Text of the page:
MHB WEEKLY: By the students, for the world

Commercial Controversy: Past & Future, Pt. 1 | March 14, 2011

In the 21st century landscape of advertising, in which enthusiasm for social media and cleverness in campaigning are essential tools for any respectable marketing endeavor, companies are more vulnerable than ever to controversy and criticism. Some promotional guffaws are more visible than others — Groupon’s offensive Tibet ad, which ran during the Super Bowl in February, is a recent and memorable example — while others, thanks to PR teams as quick-witted as ad agencies, are swept under the rug quickly and gracefully. This does not mean, however, that the smaller crimes of the consumer world should be entirely ignored.

Take, for instance, Chrysler’s Twitter scandal that caused the automaker to fire New Media Strategies, a leading web marketing firm, from handling its social media. On March 9th, an unnamed employee at New Media posted the following tweet under the ChryslerAutos handle, the official account of the company: “I find it ironic that Detroit is known as the #motorcity and yet no one here knows how f***ing drive.” The ensuing crisis communications campaign unfolded with considerable finesse: ChryslerAutos tweeted the apologetic message below within an hour, New Media Strategies fired the employee behind the profanity-laced post, and Chrysler issued a statement to explain that it does not “tolerate inappropriate language or behavior.”If nothing else, Chrysler’s Twitter nightmare exemplifies the difficulty in maintaining accountability and consistency across all the promotional avenues that a given company explores. In this case, the cursing message about Detroit was not only appropriate — it was also entirely at odds with Chrysler’s latest television campaign, which touts the return of the Motor City and champions its past and future. (Perhaps there’s irony in the commercial’s use of Eminem, a notoriously foul-mouthed rapper, as a mouthpiece, but that’s another discussion.)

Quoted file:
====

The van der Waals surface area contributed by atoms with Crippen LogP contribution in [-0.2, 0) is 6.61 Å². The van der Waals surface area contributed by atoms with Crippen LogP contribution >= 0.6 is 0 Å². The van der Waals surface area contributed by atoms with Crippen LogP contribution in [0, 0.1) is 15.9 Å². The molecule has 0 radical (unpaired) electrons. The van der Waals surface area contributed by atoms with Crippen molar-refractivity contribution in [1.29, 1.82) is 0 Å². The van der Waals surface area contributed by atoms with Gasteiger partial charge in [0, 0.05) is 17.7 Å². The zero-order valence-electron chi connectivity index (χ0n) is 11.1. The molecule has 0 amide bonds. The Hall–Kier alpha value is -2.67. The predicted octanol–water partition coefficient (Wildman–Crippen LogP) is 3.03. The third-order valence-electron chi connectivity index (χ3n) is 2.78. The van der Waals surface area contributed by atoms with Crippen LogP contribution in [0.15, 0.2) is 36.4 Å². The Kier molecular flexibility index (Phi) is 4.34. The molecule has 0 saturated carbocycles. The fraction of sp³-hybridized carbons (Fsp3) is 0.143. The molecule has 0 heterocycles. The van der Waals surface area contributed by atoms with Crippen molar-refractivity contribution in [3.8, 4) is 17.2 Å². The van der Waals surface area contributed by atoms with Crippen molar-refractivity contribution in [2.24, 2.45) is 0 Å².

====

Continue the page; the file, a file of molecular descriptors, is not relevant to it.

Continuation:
Still, at times like these, it’s interesting and certainly informative to reflect on the early days of advertising, the very industry which has sold cigarettes, snake oil and everything in between in its long and checkered history. Continue reading for two comically abominable print ads which, by comparison, make Chrysler’s social media gaffe seem minuscule in its violation of political correctness.

Kenwood, “That’s What Wives Are For”
Run during the 1960s, this campaign reinforces gender stereotypes with is decidedly sexist tagline. It also manipulates the imagery of the antiquated family structure — the bread-winning husband and the dependent wife are as tied to the suburban American dream as white picket fences.

Cream of Wheat, “Rastus”
Cream of Wheat, one of the earliest processed food companies to dive into magazine advertising, ran the infamous “Rastus” campaign for the first time in 1921. Laughably offensive by today’s standards, the ad features the hallmarks of the Jim Crow stereotype: a smiling African American caricature, use of vernacular misspellings in the English language, and clear resignation of Rastus to a subservient, slave-like role. Aunt Jemima was another product mascot to reflect unfortunate Jim Crow racism. She still exists, but her modern makeover is much different from her original mammy image.



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    Established in 2009 at USC, the Master's of Science in Human Behavior is designed to equip students with knowledge of consumer psychology, social media and market analysis skills. This is our blog. Subscribe

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